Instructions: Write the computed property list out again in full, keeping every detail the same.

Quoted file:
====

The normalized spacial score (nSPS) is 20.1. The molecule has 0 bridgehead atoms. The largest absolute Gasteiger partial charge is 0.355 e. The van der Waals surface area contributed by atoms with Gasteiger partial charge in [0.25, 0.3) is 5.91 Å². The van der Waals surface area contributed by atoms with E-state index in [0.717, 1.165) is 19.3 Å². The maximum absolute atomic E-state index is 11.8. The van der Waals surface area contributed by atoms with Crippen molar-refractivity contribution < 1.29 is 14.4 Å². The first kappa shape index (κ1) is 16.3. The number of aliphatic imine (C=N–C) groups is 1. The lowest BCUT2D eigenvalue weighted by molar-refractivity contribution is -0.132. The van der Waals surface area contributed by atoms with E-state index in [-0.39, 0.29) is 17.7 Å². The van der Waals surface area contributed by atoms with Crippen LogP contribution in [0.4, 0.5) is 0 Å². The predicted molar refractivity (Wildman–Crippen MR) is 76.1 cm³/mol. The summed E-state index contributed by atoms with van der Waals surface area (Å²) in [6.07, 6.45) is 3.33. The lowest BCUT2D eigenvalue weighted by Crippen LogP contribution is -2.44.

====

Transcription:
The normalized spacial score (nSPS) is 20.1. The molecule has 0 bridgehead atoms. The largest absolute Gasteiger partial charge is 0.355 e. The van der Waals surface area contributed by atoms with Gasteiger partial charge in [0.25, 0.3) is 5.91 Å². The van der Waals surface area contributed by atoms with E-state index in [0.717, 1.165) is 19.3 Å². The maximum absolute atomic E-state index is 11.8. The van der Waals surface area contributed by atoms with Crippen molar-refractivity contribution < 1.29 is 14.4 Å². The first kappa shape index (κ1) is 16.3. The number of aliphatic imine (C=N–C) groups is 1. The lowest BCUT2D eigenvalue weighted by molar-refractivity contribution is -0.132. The van der Waals surface area contributed by atoms with E-state index in [-0.39, 0.29) is 17.7 Å². The van der Waals surface area contributed by atoms with Crippen LogP contribution in [0.4, 0.5) is 0 Å². The predicted molar refractivity (Wildman–Crippen MR) is 76.1 cm³/mol. The summed E-state index contributed by atoms with van der Waals surface area (Å²) in [6.07, 6.45) is 3.33. The lowest BCUT2D eigenvalue weighted by Crippen LogP contribution is -2.44.